However, Sui et al. [11] indicated an interesting conclusion, that when any armor-layer having the same grain size overlies, the equilibrium scour depth of the scour pit will increase with the increase in the particle size of bed material. Hence, in some special circumstances, the scour depth might deepen with the increasing grain size.

More specific designed experiments should be conducted to verify the relationship between scour depth and grain size in various cases, thus an approach and empirical formulae presented by Whitehouse [8] could be improved to conform to experimental results or to eliminate the error by adding a empirical parameter on grain size when the bed shear stress exceeds the cross point.

4. Conclusions

The scour processes surrounding the cylinder mines freely resting on the sandy seabed under the 12-hr combined action of tidal currents and wind-generated waves, especially over typhoon events are numerically simulated using the DRAMBUIE model at 30 m of the East China Sea.

The numerical results show that at the simulated location, the shear velocity from the tidal currents alone is regularly above the 3/4 of threshold level to mobilize the sediment, and the local scour occurs. The scour depth generally increases with time under the combined shear stresses exerted on the seabed including the current and wave stress, excepting that the currents subside and the shear velocity decreases down to 3/4 of critical velocity, the infill will occur. There is a positive relationship between the scour depth and the bottom orbital velocity after experiencing 12-hr wave action including storm waves, while the relation is not linear. The experimental results also display an elevated trend for scour depth with the increase of orbital velocity. The scour depth varies slightly with the median grain size of sediment even in same dynamic conditions. The numerical results also reveal a surprising phenomenon: the mobility of sand altering with the increasing bed shear stress larger than the certain threshold, which is also manifested as the curves of scour depth with the different grain size might cross each other. However, the variability of sand mobility does not occur during our laboratory experiments, likely because typhoon storm waves cannot be reproduced in the flume.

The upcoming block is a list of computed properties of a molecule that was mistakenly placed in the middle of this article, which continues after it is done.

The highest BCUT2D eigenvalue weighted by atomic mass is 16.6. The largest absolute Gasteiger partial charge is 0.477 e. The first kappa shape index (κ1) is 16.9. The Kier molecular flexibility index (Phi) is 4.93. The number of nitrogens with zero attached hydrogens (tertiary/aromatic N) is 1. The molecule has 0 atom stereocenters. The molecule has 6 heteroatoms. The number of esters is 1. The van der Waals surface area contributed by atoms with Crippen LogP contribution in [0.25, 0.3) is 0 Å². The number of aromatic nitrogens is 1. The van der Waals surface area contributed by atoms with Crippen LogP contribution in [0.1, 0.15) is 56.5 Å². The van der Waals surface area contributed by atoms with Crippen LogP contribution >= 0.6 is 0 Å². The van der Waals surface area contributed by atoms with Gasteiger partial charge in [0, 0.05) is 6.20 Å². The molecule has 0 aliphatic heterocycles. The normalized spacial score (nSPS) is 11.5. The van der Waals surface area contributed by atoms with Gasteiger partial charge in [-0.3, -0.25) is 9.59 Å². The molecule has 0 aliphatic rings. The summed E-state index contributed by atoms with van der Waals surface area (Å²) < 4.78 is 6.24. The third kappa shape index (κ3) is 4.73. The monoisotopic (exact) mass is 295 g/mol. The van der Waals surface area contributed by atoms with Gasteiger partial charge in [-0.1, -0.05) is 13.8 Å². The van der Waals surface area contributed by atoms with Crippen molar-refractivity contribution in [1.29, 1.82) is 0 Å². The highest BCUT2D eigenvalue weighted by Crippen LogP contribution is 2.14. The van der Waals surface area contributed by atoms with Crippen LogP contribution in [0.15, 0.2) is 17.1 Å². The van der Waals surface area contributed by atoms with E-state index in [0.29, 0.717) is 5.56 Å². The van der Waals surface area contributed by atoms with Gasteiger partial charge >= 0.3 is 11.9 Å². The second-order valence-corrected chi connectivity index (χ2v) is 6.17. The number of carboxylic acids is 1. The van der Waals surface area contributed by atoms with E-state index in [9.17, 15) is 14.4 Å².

More numerical tests indicate that the intersection will be triggered with the increasing combined bottom velocity when the Shields parameter is divided by the critical Shields parameter. The preliminary analysis suggests that the phenomenon never documented is likely generated from the error of empirical formulae. More specific designed experiments should be conducted to verify the existence of the variability of seabed sand’s mobility.

Acknowledgements

Thanks for the fund of the Major State Basic Research Development Program of China (973 Program) (No. 2012CB956004).

References

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NOTES

^{*}Corresponding author.